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Seven Ways Technology Makes Your Small Business Grow Faster

Seven Ways Technology Makes Your Small Business Grow Faster

When properly harnessed technology has the ability to change lives for the better – the world over. As a point of illustration, you need only compare the technological progress made over the last 50 years with the prior 500 years of advances to appreciate its impact on society. However, modern technology’s reach doesn’t end with the general public.

In fact, its impact extends far into the business arena — to the extent that technology has the potential to make or break most businesses; this is especially true for small businesses.

Does this mean that technology can negate the effects of bad business fundamentals, poor management, or inept leadership? Absolutely not! However, it does mean that small businesses who at least score average in most areas can benefit immensely from the tech sector. Namely, it can help them grow and become more effective.

Here are a few ways that businesses can scale technology for growth.

1. Store Data on Cloud

Storage is in the cloud is a practice that has completely upended the old ways of storing data. Ten years ago companies who managed large quantities of data had to FTP large files when they wanted to send them. Likewise, businesses could not manage data without investing in numerous high capacity storage devices.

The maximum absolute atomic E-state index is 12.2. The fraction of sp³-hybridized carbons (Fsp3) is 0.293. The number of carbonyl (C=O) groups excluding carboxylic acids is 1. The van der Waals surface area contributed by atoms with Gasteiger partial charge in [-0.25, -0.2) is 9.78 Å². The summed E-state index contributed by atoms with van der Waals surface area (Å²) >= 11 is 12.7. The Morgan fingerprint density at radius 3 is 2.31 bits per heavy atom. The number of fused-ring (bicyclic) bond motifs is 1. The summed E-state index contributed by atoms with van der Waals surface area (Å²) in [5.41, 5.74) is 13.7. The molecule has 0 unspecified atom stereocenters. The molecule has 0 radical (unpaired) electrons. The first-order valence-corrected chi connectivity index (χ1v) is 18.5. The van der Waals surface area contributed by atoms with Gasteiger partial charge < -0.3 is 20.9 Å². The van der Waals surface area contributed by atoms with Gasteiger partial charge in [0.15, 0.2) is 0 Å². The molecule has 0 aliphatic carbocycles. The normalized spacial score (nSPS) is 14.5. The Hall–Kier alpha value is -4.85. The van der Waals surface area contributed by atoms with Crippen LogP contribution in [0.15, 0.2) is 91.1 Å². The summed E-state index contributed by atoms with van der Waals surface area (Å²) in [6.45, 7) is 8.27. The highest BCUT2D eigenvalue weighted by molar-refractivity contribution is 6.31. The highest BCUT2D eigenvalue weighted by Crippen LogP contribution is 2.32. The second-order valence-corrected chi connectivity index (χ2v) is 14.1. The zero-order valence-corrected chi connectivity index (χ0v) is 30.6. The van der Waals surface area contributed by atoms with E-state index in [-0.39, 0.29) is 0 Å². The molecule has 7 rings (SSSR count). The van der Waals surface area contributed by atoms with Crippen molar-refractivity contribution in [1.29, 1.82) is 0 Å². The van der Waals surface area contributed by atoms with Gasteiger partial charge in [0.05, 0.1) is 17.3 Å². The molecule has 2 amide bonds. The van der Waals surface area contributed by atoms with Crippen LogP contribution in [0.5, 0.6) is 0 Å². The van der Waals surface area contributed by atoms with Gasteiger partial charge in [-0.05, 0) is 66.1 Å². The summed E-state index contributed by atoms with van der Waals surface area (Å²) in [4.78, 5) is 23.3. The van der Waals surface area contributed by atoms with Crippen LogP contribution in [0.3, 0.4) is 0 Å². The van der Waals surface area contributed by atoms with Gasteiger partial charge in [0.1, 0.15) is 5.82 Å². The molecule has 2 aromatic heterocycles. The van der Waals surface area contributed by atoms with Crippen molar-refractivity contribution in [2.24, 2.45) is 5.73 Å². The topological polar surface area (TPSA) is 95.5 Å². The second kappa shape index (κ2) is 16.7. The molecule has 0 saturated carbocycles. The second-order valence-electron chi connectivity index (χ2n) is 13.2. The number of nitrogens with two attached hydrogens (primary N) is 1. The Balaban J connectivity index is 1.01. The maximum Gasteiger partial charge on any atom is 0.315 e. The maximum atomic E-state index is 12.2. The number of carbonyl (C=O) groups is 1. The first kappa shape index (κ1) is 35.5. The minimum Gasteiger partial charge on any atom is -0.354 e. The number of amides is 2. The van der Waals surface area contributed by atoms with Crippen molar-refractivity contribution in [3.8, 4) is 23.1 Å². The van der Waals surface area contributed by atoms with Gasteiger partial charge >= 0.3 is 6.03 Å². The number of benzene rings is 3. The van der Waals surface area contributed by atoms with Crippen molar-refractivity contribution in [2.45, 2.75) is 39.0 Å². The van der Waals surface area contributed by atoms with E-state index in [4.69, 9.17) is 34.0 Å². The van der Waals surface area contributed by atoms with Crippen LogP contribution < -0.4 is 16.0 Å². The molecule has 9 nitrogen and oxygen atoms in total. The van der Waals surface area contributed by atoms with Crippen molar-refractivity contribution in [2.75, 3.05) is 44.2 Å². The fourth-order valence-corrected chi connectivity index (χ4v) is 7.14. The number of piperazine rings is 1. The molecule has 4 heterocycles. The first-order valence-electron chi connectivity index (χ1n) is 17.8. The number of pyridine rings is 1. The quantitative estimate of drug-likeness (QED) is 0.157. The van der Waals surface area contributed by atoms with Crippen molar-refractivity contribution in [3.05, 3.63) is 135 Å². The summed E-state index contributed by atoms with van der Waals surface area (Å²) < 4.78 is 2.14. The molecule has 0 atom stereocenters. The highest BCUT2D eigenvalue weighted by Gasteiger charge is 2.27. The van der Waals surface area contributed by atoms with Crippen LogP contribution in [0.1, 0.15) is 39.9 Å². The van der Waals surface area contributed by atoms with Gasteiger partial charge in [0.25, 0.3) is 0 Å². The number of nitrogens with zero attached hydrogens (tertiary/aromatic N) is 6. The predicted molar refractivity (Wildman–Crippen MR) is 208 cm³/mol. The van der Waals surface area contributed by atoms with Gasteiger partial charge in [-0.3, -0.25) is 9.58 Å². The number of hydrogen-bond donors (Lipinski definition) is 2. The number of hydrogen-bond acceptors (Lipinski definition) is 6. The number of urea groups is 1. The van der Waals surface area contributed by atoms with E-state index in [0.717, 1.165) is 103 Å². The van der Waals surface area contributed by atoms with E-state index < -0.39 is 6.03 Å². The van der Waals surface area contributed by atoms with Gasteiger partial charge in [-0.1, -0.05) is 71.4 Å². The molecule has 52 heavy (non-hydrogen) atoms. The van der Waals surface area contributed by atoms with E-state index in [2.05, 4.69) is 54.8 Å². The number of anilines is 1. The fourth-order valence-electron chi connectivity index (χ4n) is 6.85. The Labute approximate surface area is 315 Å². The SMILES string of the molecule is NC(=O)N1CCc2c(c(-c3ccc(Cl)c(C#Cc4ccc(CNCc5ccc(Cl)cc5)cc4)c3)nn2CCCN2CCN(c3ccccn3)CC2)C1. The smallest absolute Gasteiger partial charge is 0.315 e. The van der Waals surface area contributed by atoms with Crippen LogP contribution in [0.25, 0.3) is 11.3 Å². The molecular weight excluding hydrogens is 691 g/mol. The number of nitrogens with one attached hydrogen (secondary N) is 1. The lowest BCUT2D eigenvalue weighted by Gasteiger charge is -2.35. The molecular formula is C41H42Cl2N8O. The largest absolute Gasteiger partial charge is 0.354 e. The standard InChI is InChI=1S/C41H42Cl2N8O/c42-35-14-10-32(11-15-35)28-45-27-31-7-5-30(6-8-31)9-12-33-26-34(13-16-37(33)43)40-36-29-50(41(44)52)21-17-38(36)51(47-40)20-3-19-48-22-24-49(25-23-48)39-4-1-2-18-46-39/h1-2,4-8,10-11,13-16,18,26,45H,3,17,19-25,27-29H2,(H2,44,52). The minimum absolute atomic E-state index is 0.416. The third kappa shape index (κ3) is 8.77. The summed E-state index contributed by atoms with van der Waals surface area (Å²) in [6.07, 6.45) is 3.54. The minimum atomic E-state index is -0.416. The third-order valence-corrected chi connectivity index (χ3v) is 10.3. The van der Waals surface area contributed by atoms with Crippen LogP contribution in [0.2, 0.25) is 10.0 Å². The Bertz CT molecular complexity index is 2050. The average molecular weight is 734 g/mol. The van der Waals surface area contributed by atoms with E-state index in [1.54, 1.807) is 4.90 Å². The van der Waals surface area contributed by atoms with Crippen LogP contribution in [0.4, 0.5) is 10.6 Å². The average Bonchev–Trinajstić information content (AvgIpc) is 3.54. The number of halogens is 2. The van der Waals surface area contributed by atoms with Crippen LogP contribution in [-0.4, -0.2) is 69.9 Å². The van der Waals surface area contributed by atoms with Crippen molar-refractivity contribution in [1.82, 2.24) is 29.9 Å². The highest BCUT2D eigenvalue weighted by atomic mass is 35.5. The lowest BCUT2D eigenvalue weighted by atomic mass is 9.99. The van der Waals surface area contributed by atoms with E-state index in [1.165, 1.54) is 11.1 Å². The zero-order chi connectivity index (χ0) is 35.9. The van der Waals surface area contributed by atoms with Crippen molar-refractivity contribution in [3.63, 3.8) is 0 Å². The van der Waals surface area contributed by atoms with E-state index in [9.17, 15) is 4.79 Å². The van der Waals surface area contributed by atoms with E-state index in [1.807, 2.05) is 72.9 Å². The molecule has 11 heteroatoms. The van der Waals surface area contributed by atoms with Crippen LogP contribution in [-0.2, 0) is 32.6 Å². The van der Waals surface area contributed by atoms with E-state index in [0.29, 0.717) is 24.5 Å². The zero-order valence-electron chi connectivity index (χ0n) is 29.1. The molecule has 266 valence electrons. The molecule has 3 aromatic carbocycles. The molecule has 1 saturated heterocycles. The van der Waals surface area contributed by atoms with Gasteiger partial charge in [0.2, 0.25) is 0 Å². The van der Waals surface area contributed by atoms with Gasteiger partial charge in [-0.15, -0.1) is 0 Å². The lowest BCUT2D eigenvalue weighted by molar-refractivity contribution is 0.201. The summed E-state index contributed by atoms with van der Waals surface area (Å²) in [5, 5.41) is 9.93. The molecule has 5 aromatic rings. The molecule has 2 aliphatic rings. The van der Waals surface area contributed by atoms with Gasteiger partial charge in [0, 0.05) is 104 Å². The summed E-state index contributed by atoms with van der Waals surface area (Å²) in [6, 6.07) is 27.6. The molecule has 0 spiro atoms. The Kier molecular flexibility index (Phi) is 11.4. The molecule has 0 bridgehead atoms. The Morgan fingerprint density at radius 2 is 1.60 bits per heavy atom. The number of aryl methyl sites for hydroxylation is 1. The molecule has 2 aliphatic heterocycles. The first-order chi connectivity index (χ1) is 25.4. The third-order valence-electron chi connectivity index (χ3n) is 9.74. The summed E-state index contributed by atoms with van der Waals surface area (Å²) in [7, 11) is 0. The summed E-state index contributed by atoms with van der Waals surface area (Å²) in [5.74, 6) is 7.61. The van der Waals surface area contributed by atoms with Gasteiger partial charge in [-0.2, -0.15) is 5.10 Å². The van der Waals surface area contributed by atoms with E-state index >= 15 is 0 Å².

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In contrast, today it’s as easy as hosting the data via an online storage account and sending an invite link to share it with peers. Indeed, the implications of being able to store data in the cloud are staggering.

For example, cloud storage makes it possible for users to:

  • access their data from anywhere in the world
  • perform backups automatically
  • store unlimited amounts of data
  • collaborate on a single document in real time

If you’re a small business owner, you can use the benefits above to give you the speed to compete with larger businesses.

2. Social Media

Social media allows small businesses to do several things that were nearly impossible to accomplish as an SME only 25 years ago. Namely, it allows you to observe nearly every aspect of your audience’s behavior; this gives you a wealth of insight into what your customer’s motivations are. In turn, you can use this knowledge to become a better seller. Additionally, social media gives you a platform to build your authority. Social networking platforms have made it easier than ever to do both.

What this means to you as a small to mid-sized business is that you can wield just as much marketing firepower as more established brands at a fraction of the cost.

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3. Productivity Apps

While it would be nice to have an army of project managers at your beck and call, the reality is that it would cost a small fortune to do so. But the good news to small business owners is that thanks to digital innovation, you don’t need hundreds of productivity experts to stay productive. As a matter of fact, all you really need is a mobile device armed with the right productivity apps.

A few of the most popular ones include:

  • Slack
  • Trello
  • Asana
  • Podio
  • Basecamp

What’s more is that many of these apps can be synced with their desktop versions and are completely free or offer a free level of service.